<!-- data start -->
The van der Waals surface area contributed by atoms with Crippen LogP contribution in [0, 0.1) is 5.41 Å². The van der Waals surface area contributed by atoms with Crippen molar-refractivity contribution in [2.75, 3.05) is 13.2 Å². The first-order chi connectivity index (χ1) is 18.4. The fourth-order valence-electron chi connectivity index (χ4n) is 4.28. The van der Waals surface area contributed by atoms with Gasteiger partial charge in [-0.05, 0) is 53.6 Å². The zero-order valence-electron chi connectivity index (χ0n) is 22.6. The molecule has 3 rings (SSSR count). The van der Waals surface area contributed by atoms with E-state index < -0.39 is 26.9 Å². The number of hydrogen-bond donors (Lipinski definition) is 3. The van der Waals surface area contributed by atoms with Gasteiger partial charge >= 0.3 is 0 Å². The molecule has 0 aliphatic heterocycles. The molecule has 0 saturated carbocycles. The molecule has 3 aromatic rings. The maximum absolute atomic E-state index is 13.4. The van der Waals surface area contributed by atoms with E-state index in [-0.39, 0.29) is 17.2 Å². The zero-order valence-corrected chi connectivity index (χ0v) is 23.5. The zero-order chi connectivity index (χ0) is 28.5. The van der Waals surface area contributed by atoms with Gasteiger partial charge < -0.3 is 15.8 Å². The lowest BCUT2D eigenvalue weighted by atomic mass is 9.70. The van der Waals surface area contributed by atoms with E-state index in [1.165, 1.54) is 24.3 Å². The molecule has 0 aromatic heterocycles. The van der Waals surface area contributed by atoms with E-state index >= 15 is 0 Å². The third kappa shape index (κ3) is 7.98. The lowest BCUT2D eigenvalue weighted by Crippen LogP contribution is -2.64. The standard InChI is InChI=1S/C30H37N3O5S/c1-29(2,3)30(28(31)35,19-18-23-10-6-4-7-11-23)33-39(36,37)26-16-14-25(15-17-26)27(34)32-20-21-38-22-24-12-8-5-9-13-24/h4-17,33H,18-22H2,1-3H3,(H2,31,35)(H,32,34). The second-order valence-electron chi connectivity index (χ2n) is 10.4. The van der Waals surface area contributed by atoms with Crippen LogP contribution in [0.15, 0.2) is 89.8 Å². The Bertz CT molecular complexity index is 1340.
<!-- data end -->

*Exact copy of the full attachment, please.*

The van der Waals surface area contributed by atoms with Crippen LogP contribution in [0, 0.1) is 5.41 Å². The van der Waals surface area contributed by atoms with Crippen molar-refractivity contribution in [2.75, 3.05) is 13.2 Å². The first-order chi connectivity index (χ1) is 18.4. The fourth-order valence-electron chi connectivity index (χ4n) is 4.28. The van der Waals surface area contributed by atoms with Gasteiger partial charge in [-0.05, 0) is 53.6 Å². The zero-order valence-electron chi connectivity index (χ0n) is 22.6. The molecule has 3 rings (SSSR count). The van der Waals surface area contributed by atoms with E-state index < -0.39 is 26.9 Å². The number of hydrogen-bond donors (Lipinski definition) is 3. The van der Waals surface area contributed by atoms with Gasteiger partial charge >= 0.3 is 0 Å². The molecule has 0 aliphatic heterocycles. The molecule has 0 saturated carbocycles. The molecule has 3 aromatic rings. The maximum absolute atomic E-state index is 13.4. The van der Waals surface area contributed by atoms with E-state index in [-0.39, 0.29) is 17.2 Å². The zero-order valence-corrected chi connectivity index (χ0v) is 23.5. The zero-order chi connectivity index (χ0) is 28.5. The van der Waals surface area contributed by atoms with Gasteiger partial charge < -0.3 is 15.8 Å². The lowest BCUT2D eigenvalue weighted by atomic mass is 9.70. The van der Waals surface area contributed by atoms with E-state index in [1.165, 1.54) is 24.3 Å². The molecule has 0 aromatic heterocycles. The van der Waals surface area contributed by atoms with E-state index >= 15 is 0 Å². The third kappa shape index (κ3) is 7.98. The lowest BCUT2D eigenvalue weighted by Crippen LogP contribution is -2.64. The standard InChI is InChI=1S/C30H37N3O5S/c1-29(2,3)30(28(31)35,19-18-23-10-6-4-7-11-23)33-39(36,37)26-16-14-25(15-17-26)27(34)32-20-21-38-22-24-12-8-5-9-13-24/h4-17,33H,18-22H2,1-3H3,(H2,31,35)(H,32,34). The second-order valence-electron chi connectivity index (χ2n) is 10.4. The van der Waals surface area contributed by atoms with Crippen LogP contribution in [0.15, 0.2) is 89.8 Å². The Bertz CT molecular complexity index is 1340.